Tuberculosis kills about 3 million people each year and it is estimated that around a third of the world’s population is infected with the pathogen Mycobacterium tuberculosis. Unfortunately, this bacteria has evolved resistance to many antibiotics and so new drug targets are eagerly sought that might provide a way to prevent the spread of infection. Writing in the International Journal of Computational Biology and Drug Design, researchers in India have turned to the microbe’s “riboswitch” as just such a target.
Somdutt Mujwar and Kamal Raj Pardasani Department of Bioinformatics at Maulana Azad National Institute of Technology, in Bhopal, point out that antibiotics used against TB, including isoniazid, rifampicin, fluoroquinolones, pyrazinamide, ethambutol and streptomycin, all work by targeting and blocking the activity of proteins such as enzymes and receptors in the bacteria. However, the bacteria can quickly evolve resistance to even the most potent drugs that target these so-called non-homologous proteins.
The team suggests that rather than targeting individual proteins in the bacteria a more robust attack might involve blocking the action of the riboswitch, a system that controls gene expression and so protein manufacture. Blocking the binding site in this system would stop production of the very proteins that are usually targeted individually by antibiotics. The team has now used a computer program that simulates molecular docking to see which of more than 5000 chemicals, or ligands, can fit into the riboswitch binding site. Those that bind the most tightly would represent those compounds best able to disable the riboswitch by preventing its natural ligand from entering the binding site. The most potent could be plucked from the database and made in the laboratory for further testing against tuberculosis.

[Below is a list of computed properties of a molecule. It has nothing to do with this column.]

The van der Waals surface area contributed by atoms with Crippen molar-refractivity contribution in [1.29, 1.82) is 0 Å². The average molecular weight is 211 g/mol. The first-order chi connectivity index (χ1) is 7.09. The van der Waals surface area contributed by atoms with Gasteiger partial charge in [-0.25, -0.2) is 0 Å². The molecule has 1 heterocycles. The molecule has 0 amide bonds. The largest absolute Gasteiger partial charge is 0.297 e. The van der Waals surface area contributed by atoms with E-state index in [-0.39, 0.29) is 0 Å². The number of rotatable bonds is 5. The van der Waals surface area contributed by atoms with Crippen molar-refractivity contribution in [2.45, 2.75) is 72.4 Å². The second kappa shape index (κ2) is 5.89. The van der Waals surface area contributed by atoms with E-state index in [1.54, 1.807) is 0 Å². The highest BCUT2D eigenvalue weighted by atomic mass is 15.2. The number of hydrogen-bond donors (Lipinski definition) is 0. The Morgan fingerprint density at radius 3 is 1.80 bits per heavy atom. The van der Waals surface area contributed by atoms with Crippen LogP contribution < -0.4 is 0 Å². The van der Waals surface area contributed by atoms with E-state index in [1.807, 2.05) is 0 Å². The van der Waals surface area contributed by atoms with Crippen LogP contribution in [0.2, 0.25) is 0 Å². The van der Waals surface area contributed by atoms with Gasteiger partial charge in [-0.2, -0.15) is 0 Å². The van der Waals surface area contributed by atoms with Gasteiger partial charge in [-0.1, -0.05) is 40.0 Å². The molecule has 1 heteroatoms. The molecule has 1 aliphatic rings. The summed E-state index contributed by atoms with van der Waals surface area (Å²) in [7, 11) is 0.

The in silico framework developed in the present study can also be used for generating information and knowledge to minimize and supplement wet lab experiments for the design of drug molecules for TB and other infectious diseases, the team reports.
Mujwar, S. and Pardasani, K.R. (2015) ‘Prediction of riboswitch as a potential drug target and design of its optimal inhibitors for Mycobacterium tuberculosis’, Int. J. Computational Biology and Drug Design, Vol. 8, No. 4, pp.326–347.